Factors associated with pediatric firearm injury and enrollment in a violence intervention program

Mary Elizabeth Bernardin, Joseph Moen, David Schnadower

Research output: Contribution to journalArticlepeer-review

Abstract

Purpose: To identify factors associated with firearm injury (FI) and willingness to enroll in a violence intervention program amongst pediatric victims of violence. Methods: Cross-sectional study of victims of violence age 6–19 years presenting to a children's hospital emergency department from 2014 to 2017. Participants were interviewed by social workers prior to being offered enrollment in a violence intervention program. We used multivariate logistic regression analyses to identify factors associated with FI and enrollment in the violence intervention program. Results: Four hundred seven patients were analyzed, 156 (38%) of which were victims of FI and 251 (62%) were victims of non-firearm-related physical assaults (PA). Multiple factors were associated with FI including older adolescent age, male sex, separated/divorced parents, losses in family/social network due to violence, being on probation, illicit substance use, gang affiliation, and lack of school enrollment. One hundred four patients (26%) enrolled in the violence intervention program. There was no difference in enrollment between FI and PA. However, older adolescent age, illicit substance use and probation were associated with significantly decreased odds of enrolling in the program. Conclusions: Multiple identifiable and potentially actionable risk factors exist amongst pediatric victims of acute FI. More specific targeting of at-risk groups may improve enrollment in violence interventions programs. Level of Evidence: This is a prognostic study, investigating the natural history of pediatric firearm injuries, factors associated with firearm injuries as well as those associated with patient propensity to enroll in a violence intervention program. This study is observational in nature and utilizes patients with non-firearm-related physical assaults as a control group, making this study Level III evidence.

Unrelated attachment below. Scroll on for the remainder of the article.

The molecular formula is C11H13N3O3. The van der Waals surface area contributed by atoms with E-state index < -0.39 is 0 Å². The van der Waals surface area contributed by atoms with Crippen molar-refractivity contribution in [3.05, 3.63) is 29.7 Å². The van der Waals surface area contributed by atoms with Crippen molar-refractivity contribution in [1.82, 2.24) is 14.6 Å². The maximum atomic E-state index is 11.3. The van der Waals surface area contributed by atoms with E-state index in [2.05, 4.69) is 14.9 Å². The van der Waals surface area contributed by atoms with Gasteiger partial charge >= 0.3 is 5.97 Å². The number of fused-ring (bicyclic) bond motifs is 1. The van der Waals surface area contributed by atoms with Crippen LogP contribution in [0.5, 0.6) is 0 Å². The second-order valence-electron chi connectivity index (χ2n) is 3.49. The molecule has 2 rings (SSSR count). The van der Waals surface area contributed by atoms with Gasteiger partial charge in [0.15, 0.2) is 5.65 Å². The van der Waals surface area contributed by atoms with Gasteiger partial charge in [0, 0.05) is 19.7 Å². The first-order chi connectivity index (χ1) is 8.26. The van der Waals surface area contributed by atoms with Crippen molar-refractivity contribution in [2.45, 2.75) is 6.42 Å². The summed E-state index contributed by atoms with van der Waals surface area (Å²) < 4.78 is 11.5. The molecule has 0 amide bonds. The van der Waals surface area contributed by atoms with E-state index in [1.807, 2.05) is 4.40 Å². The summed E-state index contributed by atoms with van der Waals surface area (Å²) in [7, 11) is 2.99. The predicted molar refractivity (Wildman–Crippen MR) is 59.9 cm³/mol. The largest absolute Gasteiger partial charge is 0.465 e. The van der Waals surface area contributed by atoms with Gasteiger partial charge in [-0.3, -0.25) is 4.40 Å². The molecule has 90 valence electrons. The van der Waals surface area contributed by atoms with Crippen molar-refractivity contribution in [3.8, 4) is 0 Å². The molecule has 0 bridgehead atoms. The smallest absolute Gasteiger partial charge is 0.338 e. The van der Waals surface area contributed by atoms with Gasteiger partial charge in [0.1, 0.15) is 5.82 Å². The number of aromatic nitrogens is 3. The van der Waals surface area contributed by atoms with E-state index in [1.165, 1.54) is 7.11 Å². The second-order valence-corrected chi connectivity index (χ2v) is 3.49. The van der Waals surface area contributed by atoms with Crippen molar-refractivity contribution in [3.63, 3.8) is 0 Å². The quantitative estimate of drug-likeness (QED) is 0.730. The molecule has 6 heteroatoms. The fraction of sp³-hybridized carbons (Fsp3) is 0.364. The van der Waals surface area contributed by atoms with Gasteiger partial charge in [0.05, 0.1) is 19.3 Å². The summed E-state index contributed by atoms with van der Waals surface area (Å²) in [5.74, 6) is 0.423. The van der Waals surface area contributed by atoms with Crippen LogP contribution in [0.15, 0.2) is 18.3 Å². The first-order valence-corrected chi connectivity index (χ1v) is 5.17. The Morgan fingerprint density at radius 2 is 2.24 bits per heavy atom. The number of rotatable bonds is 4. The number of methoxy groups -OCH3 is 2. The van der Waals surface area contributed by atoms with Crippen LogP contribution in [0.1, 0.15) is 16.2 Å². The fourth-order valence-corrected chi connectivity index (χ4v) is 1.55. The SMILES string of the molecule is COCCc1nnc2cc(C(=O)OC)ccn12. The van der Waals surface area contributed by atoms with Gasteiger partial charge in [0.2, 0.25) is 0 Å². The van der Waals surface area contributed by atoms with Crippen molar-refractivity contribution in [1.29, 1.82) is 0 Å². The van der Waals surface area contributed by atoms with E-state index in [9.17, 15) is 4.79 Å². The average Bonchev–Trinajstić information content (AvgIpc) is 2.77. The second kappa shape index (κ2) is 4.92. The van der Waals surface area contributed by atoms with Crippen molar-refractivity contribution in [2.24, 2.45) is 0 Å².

Original languageEnglish
Pages (from-to)754-759
Number of pages6
JournalJournal of Pediatric Surgery
Volume56
Issue number4
DOIs
StatePublished - Apr 2021

Keywords

  • Firearm injury
  • Gun violence
  • Pediatric emergency department
  • Pediatric interpersonal violence
  • Risk factors
  • Violence intervention program

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